UZH-Logo

Maintenance Infos

Cytokine gene polymorphisms and atopic disease in two European cohorts. (ECRHS-Basel and SAPALDIA)


Imboden, M; Nieters, A; Bircher, Aj; Brutsche, M; Becker, N; Wjst, M; Ackermann-Liebrich, U; Berger, W; Probst-Hensch, N M; Sapaldia Team (2006). Cytokine gene polymorphisms and atopic disease in two European cohorts. (ECRHS-Basel and SAPALDIA). Clinical and Molecular Allergy : CMA, 4:9-11.

Abstract

BACKGROUND: Atopy and allergic phenotypes are biologically characterized by an imbalanced T helper cell response skewed towards a type 2 (TH2) immune response associated with elevated serum immunoglobulin E (IgE) levels. Polymorphisms in cytokine genes might modulate regulation of the TH1/TH2 balance. We thus aimed at reproducing our previous findings from a European study population on the association of various cytokine polymorphisms with self-reported hay fever as well as increased total and specific IgE levels in two comparable study populations. METHODS: Two prospective Caucasian cohorts were used. In the Basel center of the European Community Respiratory Health Survey (ECRHS, n = 418) ten distinct cytokine polymorphisms of putative functional relevance were genotyped. In the Swiss cohort Study on Air Pollution And Lung Disease In Adults (SAPALDIA, n = 6003) two cytokine polymorphisms were genotyped. The associations of these polymorphisms with atopy were estimated by covariance and logistic regression analysis. RESULTS: We confirmed IL4, IL10, IL6 and IL18 as candidate genes for atopic health outcomes. In the large, well-characterized SAPALDIA cohort the IL6(-174G>C) and IL18(-137G>C) polymorphisms were associated with circulating total IgE concentrations in subjects with hay fever. The IL18(-137G>C) polymorphism was also associated with the prevalence of hay fever. CONCLUSION: Comprehensive characterization of genetic variation in extended cytokine candidate gene regions is now needed. Large study networks must follow to investigate the association of risk patterns defined by genetic predisposing and environmental risk factors with specific atopic phenotypes.

BACKGROUND: Atopy and allergic phenotypes are biologically characterized by an imbalanced T helper cell response skewed towards a type 2 (TH2) immune response associated with elevated serum immunoglobulin E (IgE) levels. Polymorphisms in cytokine genes might modulate regulation of the TH1/TH2 balance. We thus aimed at reproducing our previous findings from a European study population on the association of various cytokine polymorphisms with self-reported hay fever as well as increased total and specific IgE levels in two comparable study populations. METHODS: Two prospective Caucasian cohorts were used. In the Basel center of the European Community Respiratory Health Survey (ECRHS, n = 418) ten distinct cytokine polymorphisms of putative functional relevance were genotyped. In the Swiss cohort Study on Air Pollution And Lung Disease In Adults (SAPALDIA, n = 6003) two cytokine polymorphisms were genotyped. The associations of these polymorphisms with atopy were estimated by covariance and logistic regression analysis. RESULTS: We confirmed IL4, IL10, IL6 and IL18 as candidate genes for atopic health outcomes. In the large, well-characterized SAPALDIA cohort the IL6(-174G>C) and IL18(-137G>C) polymorphisms were associated with circulating total IgE concentrations in subjects with hay fever. The IL18(-137G>C) polymorphism was also associated with the prevalence of hay fever. CONCLUSION: Comprehensive characterization of genetic variation in extended cytokine candidate gene regions is now needed. Large study networks must follow to investigate the association of risk patterns defined by genetic predisposing and environmental risk factors with specific atopic phenotypes.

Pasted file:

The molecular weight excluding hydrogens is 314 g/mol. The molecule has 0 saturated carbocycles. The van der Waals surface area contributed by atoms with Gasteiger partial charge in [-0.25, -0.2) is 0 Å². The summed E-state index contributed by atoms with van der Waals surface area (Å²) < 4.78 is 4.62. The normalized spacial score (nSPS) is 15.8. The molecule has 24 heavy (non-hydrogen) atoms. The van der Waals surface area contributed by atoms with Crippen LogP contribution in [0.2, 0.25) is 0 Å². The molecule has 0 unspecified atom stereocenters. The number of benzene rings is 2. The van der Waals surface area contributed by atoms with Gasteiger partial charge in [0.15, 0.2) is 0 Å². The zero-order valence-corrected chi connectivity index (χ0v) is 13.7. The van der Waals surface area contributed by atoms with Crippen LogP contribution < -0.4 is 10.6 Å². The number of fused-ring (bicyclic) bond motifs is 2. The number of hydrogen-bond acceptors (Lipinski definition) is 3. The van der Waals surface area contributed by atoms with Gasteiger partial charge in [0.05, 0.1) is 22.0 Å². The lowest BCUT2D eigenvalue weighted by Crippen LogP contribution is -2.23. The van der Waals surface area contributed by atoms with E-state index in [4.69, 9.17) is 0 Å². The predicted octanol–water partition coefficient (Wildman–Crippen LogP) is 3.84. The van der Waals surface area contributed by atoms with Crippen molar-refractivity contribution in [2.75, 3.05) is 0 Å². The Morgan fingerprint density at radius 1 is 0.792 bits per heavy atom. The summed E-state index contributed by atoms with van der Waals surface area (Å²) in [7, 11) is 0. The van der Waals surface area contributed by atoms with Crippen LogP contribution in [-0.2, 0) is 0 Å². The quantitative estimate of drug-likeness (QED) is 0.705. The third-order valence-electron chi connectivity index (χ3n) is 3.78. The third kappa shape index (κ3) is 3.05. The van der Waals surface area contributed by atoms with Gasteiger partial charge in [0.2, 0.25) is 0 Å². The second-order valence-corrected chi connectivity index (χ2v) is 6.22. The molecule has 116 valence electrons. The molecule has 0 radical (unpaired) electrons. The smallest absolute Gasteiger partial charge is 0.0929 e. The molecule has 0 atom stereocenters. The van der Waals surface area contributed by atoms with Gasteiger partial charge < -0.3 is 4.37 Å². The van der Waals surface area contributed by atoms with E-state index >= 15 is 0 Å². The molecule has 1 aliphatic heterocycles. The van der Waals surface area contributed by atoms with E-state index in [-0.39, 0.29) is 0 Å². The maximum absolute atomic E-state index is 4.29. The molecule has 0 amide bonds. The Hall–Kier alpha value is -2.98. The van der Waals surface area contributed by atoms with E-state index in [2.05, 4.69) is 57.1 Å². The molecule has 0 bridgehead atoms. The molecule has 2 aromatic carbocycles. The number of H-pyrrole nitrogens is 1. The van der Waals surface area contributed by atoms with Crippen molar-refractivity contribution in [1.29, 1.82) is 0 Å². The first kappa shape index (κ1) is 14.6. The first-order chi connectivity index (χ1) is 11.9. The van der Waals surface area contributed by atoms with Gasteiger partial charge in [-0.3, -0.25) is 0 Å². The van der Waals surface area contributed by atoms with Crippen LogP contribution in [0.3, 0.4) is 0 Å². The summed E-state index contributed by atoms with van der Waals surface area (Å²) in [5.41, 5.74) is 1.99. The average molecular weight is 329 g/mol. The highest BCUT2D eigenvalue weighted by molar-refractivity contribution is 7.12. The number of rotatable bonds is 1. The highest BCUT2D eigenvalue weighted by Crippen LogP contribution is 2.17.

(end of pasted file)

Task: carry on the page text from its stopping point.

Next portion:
Citations

Altmetrics

Downloads

116 downloads since deposited on 11 Feb 2008
28 downloads since 12 months
Detailed statistics

Additional indexing

Item Type:Journal Article, refereed, original work
Communities & Collections:04 Faculty of Medicine > University Hospital Zurich > Institute of Surgical Pathology
04 Faculty of Medicine > Epidemiology, Biostatistics and Prevention Institute (EBPI)
04 Faculty of Medicine > Institute of Medical Molecular Genetics
Dewey Decimal Classification:570 Life sciences; biology
610 Medicine & health
Language:English
Date:2006
Deposited On:11 Feb 2008 12:11
Last Modified:05 Apr 2016 12:12
Publisher:BioMed Central
ISSN:1476-7961
Free access at:Publisher DOI. An embargo period may apply.
Publisher DOI:10.1186/1476-7961-4-9
Official URL:http://www.clinicalmolecularallergy.com/content/pdf/1476-7961-4-9.pdf
PubMed ID:16759385
Permanent URL: http://doi.org/10.5167/uzh-41

Download

[img]
Preview
Content: Published Version
Filetype: PDF
Size: 340kB
View at publisher

TrendTerms

TrendTerms displays relevant terms of the abstract of this publication and related documents on a map. The terms and their relations were extracted from ZORA using word statistics. Their timelines are taken from ZORA as well. The bubble size of a term is proportional to the number of documents where the term occurs. Red, orange, yellow and green colors are used for terms that occur in the current document; red indicates high interlinkedness of a term with other terms, orange, yellow and green decreasing interlinkedness. Blue is used for terms that have a relation with the terms in this document, but occur in other documents.
You can navigate and zoom the map. Mouse-hovering a term displays its timeline, clicking it yields the associated documents.

Author Collaborations